The cascade of diffractive element 14 and diffusing element 18 can also be used as an envelope for a light bulb or light tube where controlled illumination is required, such as for sign or billboard illumination, street lights, store displays, and the like.
Elements 14 and 18, or body 24, may be made of glass, plastic, ceramic, or semiconductor, or other light transmissive to the illumination to be diffused. The diffractive element 14 may have an etched, embossed, or holographically recorded grating, depending on the type of material used, and diffusing element 18 may be similarly produced to create the desired rough surface. In particular, using plastics, such as polyethylene-or polycarbonate, the profile structure of the diffusing element 18 and a diffractive element 14 can be embossed, molded, or stamped using typical manufacturing methods. For example, optical elements 14 and 18 can be made of polyethylene or polycarbonate.
The system can also be configured for use in reflection by placing the thin diffusing element 18 directly in front of a reflective diffractive element 14. The system in a reflective configuration is similar to the cascades shown in FIGS. 1A-1C, 14A-14B, and 16A-16B, except that incident light 12 received by the system passes through diffusing element 18 to a reflective, diffractive surface 16 of diffractive element 14, and then the diffracted light produced by element 14 passes through the diffusing element 18 to provide diffused light. This configuration can be used for front projection screens.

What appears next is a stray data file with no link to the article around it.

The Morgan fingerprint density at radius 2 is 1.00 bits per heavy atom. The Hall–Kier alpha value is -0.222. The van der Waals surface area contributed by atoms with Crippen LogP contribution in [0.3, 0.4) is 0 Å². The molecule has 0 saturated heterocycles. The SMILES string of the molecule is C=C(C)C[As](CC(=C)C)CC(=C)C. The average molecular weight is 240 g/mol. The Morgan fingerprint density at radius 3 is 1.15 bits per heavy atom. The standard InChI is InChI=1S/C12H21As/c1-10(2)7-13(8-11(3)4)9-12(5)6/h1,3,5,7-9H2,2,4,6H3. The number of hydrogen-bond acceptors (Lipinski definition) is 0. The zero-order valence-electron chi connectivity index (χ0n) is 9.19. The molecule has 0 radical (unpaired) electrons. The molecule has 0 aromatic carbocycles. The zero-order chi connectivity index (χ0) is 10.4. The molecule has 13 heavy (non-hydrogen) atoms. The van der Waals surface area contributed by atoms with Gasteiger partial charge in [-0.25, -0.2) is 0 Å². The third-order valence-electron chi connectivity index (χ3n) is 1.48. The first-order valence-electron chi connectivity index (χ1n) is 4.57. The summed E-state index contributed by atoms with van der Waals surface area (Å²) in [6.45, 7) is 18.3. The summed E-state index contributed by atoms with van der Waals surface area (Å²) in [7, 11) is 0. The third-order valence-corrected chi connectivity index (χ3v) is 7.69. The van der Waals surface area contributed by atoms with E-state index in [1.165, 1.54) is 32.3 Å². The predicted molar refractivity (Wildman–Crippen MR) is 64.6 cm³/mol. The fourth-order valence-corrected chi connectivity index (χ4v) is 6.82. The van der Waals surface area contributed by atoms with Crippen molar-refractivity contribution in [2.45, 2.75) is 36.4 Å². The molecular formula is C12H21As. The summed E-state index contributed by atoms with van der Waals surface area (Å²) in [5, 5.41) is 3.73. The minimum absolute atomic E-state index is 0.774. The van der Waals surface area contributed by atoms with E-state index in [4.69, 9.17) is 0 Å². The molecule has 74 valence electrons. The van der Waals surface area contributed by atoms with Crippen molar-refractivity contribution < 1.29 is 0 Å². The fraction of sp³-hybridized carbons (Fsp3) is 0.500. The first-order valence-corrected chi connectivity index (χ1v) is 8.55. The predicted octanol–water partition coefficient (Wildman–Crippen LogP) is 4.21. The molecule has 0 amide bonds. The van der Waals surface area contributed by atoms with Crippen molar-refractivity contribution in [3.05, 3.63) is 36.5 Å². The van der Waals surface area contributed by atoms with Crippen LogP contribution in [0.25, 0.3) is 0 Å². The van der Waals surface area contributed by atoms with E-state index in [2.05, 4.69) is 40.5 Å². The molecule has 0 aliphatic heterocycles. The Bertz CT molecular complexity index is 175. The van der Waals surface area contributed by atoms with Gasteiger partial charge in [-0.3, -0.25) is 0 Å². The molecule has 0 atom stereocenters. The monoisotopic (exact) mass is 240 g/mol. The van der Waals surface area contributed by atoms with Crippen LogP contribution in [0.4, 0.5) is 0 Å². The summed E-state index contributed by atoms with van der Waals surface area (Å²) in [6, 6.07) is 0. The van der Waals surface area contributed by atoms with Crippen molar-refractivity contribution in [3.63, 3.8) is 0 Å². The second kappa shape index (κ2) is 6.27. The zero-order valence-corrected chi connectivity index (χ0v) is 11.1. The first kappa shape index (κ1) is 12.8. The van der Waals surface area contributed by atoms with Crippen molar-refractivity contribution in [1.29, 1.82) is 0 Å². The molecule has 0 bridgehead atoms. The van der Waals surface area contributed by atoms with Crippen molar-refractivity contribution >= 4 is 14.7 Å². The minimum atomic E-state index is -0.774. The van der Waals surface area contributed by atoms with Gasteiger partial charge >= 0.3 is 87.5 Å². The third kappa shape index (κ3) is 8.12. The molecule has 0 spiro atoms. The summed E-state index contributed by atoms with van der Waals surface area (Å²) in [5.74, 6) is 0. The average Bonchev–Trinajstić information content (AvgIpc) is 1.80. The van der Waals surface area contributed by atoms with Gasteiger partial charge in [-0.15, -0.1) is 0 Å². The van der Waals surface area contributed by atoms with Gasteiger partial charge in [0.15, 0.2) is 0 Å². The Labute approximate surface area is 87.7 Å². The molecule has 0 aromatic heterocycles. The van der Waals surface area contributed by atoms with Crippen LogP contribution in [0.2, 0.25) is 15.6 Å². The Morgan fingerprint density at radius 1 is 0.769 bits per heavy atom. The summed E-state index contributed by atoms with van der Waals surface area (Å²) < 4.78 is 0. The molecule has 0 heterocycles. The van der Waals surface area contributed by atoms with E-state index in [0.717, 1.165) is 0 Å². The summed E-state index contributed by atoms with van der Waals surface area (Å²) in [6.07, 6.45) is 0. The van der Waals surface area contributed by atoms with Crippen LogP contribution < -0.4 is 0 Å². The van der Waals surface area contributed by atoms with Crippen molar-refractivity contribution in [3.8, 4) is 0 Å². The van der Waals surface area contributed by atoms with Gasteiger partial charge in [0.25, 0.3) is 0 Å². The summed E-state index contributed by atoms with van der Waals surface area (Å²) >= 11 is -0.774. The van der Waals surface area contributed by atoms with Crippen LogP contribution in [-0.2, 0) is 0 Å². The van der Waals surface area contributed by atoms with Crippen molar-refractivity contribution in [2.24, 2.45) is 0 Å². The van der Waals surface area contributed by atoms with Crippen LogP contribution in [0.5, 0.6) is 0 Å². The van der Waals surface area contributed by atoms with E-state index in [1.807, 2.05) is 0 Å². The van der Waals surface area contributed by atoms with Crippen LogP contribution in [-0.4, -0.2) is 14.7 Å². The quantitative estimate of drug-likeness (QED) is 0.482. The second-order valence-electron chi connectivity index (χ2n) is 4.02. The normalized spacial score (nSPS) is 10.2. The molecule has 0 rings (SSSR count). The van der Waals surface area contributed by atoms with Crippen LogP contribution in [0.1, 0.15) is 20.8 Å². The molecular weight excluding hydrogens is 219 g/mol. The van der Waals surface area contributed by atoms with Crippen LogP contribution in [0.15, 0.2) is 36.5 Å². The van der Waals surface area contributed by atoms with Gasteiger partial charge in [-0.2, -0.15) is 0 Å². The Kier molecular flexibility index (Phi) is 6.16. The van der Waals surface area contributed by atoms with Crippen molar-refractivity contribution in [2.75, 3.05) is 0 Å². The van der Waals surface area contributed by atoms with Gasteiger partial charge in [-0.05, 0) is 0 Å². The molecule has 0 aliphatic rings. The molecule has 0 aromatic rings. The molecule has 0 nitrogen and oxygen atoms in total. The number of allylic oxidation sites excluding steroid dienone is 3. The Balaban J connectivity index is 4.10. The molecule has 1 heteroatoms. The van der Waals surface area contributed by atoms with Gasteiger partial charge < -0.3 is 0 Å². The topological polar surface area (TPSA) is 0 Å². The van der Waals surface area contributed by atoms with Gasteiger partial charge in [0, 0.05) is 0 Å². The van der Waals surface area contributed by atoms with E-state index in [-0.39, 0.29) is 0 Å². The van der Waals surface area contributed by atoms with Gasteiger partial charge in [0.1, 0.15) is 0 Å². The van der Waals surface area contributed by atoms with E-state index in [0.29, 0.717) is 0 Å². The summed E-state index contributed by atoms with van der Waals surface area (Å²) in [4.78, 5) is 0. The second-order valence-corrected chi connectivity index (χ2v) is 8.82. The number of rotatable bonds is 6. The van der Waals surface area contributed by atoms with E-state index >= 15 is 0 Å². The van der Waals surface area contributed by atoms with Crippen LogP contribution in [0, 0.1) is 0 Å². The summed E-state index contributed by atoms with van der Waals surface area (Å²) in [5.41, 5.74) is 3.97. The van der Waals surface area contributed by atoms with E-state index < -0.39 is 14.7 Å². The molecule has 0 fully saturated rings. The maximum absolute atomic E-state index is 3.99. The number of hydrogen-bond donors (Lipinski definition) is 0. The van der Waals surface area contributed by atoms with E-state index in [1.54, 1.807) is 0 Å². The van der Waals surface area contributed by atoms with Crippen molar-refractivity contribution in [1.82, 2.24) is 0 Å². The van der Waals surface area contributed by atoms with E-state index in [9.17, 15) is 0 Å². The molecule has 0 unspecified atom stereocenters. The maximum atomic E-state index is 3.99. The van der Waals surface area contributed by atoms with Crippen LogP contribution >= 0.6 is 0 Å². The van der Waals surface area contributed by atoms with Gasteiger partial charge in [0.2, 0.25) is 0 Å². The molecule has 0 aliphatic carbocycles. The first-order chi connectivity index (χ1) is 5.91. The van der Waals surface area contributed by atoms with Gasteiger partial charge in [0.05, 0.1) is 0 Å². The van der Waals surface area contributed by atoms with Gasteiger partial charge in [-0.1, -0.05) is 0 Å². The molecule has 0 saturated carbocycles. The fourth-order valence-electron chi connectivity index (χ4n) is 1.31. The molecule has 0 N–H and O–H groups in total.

The diffused light provided by system 10 is substantially uniform over a wide angle as shown by the below theory which first describes a mathematical model of a diffusing element and then field equations defining the combination of the diffracting element 14 and the diffusing element 18. The diffracting element 14 is referred to herein as a grating, and the diffusing element 18 is referred to herein as a diffuser.
Referring to FIG. 2, the scattering from a diffuser 26 is shown having roughness h(x′, y′) in which (x′, y′) are transverse coordinates in the plane of the diffuser. For diffuser 26 located in the plane z=0 and illuminated by a linearly polarized monochromatic plan wave, the scalar component of the far zone electric field is
where the integral is limited to a finite aperture. The point of observation, (x, y, z), is a distance R0 from the origin and k is the wave number 2π/λ for a wavelength λ. A harmonic time dependence of exp(iωt) is implicitly used.